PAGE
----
A neatly made intense thriller powered from a strong performance from Arulnithi.
Story & Narration
Technical Aspects & Music
Arulnithi now has his third release in two months, with the form of Diary. Being one of Tamil cinema’s brand ambassador for thrillers, the actor ensures that he tries to make each film different from the other and pulls off his parts convincingly. In the same way, Diary is a thriller that starts off with a mystery element, but later on pulls in many other things that manage to pick our interest.
Varadhan Annadurai (Arulnithi) is a brand new cop entering the scene, and the first cold case he picks up leads him to Ooty, where he is made to work with Pavithra (Pavithra Marimuthu). As he dives deeper into the case, he and the people he meets on the way are led to a bus which is travelling from Ooty to Coimbatore. What happens to the different characters inside the bus, and what is the main reason why they all are brought together forms the crux of Diary. Innasi Pandiyan’s storyline is interesting, but instead of directly getting to the core, the first half is made to lag through the use of poorly written comedy that acts as a major speed breaker. Only when the story picks up pace, Diary gets all the more interesting and rams up a good pre-interval portion. In the second half, the film is filled with many twists and turns – some unpredictable and some predictable.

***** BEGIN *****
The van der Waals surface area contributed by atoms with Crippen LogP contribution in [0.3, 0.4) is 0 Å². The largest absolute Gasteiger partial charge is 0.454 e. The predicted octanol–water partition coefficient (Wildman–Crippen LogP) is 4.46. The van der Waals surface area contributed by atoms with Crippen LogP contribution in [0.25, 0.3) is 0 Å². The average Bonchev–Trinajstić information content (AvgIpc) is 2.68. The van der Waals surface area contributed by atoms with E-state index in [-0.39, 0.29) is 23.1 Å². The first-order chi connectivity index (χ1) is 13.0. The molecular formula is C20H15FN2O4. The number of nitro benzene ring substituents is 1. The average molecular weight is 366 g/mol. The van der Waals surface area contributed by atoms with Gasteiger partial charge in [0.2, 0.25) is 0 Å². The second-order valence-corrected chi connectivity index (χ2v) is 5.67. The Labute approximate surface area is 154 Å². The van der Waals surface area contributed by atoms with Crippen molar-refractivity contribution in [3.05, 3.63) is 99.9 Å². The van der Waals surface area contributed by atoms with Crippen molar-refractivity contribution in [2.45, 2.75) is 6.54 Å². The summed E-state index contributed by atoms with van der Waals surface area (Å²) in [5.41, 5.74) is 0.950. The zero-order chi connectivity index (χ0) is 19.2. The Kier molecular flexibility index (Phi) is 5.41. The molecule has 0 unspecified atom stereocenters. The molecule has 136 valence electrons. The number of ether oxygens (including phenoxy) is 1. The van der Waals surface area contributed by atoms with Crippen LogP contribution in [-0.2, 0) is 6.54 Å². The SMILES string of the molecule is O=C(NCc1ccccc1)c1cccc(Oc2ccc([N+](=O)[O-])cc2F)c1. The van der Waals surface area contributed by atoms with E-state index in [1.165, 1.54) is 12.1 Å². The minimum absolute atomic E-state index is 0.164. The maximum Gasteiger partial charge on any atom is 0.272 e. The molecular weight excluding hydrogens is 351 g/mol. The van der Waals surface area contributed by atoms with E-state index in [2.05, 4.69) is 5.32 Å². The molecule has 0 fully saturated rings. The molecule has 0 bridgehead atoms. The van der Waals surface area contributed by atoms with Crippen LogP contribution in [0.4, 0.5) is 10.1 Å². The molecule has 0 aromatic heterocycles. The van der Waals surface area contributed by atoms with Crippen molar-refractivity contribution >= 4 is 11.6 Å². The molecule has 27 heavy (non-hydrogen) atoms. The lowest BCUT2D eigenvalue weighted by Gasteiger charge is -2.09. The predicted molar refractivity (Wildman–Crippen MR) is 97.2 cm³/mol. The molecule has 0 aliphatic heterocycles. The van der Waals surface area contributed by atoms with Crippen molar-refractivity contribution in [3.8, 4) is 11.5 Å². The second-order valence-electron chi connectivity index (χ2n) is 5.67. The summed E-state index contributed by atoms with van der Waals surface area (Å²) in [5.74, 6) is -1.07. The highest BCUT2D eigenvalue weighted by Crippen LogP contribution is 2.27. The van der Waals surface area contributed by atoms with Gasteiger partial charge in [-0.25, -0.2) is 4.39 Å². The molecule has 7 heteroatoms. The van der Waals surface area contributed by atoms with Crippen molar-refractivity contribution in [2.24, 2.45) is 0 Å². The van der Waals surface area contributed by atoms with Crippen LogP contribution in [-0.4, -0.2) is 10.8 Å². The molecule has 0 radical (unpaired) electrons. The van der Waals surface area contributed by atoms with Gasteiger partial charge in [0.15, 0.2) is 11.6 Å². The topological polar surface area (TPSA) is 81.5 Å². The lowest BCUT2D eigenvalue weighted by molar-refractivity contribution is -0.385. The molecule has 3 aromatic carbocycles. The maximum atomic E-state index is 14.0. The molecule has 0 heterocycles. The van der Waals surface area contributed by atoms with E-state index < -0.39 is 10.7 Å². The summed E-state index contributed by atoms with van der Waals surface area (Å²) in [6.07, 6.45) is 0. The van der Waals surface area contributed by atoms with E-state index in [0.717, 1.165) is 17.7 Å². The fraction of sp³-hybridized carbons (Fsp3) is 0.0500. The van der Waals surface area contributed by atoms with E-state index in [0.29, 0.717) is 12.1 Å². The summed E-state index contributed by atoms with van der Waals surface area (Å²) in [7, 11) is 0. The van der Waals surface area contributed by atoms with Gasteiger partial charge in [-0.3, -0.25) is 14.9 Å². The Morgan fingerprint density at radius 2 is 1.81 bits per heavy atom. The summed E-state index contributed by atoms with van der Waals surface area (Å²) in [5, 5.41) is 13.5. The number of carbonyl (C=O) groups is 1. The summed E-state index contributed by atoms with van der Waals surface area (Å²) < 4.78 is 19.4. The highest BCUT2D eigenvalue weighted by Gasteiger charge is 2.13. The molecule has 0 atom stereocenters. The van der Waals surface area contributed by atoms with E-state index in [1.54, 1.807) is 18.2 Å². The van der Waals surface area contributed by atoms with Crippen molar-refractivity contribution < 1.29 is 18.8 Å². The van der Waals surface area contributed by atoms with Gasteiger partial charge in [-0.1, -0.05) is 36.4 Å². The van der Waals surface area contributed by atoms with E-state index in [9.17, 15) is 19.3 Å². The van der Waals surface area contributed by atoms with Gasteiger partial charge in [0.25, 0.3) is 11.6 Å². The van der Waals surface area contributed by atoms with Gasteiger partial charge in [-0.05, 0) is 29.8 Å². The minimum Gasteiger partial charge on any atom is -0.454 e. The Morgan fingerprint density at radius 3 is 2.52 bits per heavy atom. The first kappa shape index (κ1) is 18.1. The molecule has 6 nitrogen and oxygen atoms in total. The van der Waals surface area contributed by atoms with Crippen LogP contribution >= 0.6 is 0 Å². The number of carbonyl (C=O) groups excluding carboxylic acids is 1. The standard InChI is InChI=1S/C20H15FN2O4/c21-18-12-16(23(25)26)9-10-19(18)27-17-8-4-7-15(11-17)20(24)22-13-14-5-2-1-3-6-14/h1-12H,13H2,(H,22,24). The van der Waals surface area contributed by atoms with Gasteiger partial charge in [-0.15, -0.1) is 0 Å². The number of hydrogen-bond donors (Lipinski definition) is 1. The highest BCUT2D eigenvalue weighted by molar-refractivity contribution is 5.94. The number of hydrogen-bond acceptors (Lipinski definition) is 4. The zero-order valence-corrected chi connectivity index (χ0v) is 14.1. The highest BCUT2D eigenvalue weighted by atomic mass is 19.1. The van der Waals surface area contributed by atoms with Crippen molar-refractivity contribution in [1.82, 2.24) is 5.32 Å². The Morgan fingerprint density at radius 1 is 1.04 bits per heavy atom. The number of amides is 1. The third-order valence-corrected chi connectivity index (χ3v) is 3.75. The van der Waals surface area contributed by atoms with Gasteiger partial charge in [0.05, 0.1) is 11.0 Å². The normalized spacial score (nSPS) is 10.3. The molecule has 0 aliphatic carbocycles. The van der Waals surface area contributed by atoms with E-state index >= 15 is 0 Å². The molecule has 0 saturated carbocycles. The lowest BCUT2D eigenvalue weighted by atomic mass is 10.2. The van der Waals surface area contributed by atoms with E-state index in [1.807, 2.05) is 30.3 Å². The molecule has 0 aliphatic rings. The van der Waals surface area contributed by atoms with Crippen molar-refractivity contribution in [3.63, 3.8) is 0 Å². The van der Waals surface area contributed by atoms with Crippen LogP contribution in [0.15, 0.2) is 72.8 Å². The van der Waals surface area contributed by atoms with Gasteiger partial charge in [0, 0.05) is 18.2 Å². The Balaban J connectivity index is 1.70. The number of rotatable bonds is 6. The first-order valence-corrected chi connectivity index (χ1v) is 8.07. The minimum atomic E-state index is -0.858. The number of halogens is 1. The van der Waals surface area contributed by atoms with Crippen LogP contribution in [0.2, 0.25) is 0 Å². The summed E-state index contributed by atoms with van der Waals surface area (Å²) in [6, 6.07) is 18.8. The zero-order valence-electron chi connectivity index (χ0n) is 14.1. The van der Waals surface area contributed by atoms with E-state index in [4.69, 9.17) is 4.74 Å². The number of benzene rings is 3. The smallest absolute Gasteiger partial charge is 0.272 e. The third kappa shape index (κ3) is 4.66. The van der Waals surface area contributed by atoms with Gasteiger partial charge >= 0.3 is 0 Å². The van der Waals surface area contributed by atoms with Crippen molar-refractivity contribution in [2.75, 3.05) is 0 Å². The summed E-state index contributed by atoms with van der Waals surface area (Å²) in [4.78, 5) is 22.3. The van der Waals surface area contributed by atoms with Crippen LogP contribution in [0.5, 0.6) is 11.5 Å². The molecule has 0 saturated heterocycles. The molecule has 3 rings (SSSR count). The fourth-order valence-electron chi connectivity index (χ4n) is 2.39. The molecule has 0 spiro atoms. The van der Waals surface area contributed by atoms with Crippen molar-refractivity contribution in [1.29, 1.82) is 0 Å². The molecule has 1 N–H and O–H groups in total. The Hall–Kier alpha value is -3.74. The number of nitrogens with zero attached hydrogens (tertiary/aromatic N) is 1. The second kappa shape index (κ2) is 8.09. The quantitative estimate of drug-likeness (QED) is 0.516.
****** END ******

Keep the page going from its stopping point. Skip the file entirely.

Arulnithi once again understands the true value of the script and delivers a performance that is apt to the requirements of the film. The actor is managing to show a difference between the different roles that he takes up.
The supporting cast of the film is packed with many young and lesser known actors who do a very good job and keep us glued.
The film is technically solid and has a chilling score by Ron Ethan Yohann, with the cinematography by Aravindd Singh being upto the mark.
On the whole, Diary is a well-packaged debut from Innasi Pandiyan that is eerie and intense at places. The comedy in the first half could have been avoided for a more seamless product, but at the moment, it gets through as a fine thriller to catch in theatres. Diary Movie Review by Siddarth Srinivas